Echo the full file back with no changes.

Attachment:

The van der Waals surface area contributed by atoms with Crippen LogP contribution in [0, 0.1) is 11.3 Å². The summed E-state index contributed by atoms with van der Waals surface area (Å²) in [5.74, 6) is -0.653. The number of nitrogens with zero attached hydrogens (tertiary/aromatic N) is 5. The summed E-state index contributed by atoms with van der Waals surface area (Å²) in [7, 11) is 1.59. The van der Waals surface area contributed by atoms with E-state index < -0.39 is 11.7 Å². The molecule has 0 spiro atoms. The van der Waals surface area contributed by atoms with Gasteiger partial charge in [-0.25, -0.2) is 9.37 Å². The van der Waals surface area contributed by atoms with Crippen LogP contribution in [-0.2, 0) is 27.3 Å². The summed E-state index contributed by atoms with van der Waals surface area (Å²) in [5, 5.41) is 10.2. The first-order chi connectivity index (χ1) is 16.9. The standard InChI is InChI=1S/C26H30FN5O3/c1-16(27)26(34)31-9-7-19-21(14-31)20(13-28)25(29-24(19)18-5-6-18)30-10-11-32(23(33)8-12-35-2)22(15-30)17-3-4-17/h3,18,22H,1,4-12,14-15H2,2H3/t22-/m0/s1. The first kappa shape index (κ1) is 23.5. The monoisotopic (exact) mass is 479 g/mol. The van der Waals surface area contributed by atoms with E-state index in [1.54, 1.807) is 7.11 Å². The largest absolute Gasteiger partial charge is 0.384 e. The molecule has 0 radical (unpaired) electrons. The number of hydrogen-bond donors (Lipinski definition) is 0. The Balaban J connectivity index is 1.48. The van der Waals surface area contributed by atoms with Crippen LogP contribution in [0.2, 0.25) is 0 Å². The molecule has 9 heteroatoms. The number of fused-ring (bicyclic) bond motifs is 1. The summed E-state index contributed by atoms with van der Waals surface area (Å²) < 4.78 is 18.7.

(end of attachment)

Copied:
The van der Waals surface area contributed by atoms with Crippen LogP contribution in [0, 0.1) is 11.3 Å². The summed E-state index contributed by atoms with van der Waals surface area (Å²) in [5.74, 6) is -0.653. The number of nitrogens with zero attached hydrogens (tertiary/aromatic N) is 5. The summed E-state index contributed by atoms with van der Waals surface area (Å²) in [7, 11) is 1.59. The van der Waals surface area contributed by atoms with E-state index < -0.39 is 11.7 Å². The molecule has 0 spiro atoms. The van der Waals surface area contributed by atoms with Gasteiger partial charge in [-0.25, -0.2) is 9.37 Å². The van der Waals surface area contributed by atoms with Crippen LogP contribution in [-0.2, 0) is 27.3 Å². The summed E-state index contributed by atoms with van der Waals surface area (Å²) in [5, 5.41) is 10.2. The first-order chi connectivity index (χ1) is 16.9. The standard InChI is InChI=1S/C26H30FN5O3/c1-16(27)26(34)31-9-7-19-21(14-31)20(13-28)25(29-24(19)18-5-6-18)30-10-11-32(23(33)8-12-35-2)22(15-30)17-3-4-17/h3,18,22H,1,4-12,14-15H2,2H3/t22-/m0/s1. The first kappa shape index (κ1) is 23.5. The monoisotopic (exact) mass is 479 g/mol. The van der Waals surface area contributed by atoms with E-state index in [1.54, 1.807) is 7.11 Å². The largest absolute Gasteiger partial charge is 0.384 e. The molecule has 0 radical (unpaired) electrons. The number of hydrogen-bond donors (Lipinski definition) is 0. The Balaban J connectivity index is 1.48. The van der Waals surface area contributed by atoms with Crippen LogP contribution in [0.2, 0.25) is 0 Å². The molecule has 9 heteroatoms. The number of fused-ring (bicyclic) bond motifs is 1. The summed E-state index contributed by atoms with van der Waals surface area (Å²) < 4.78 is 18.7.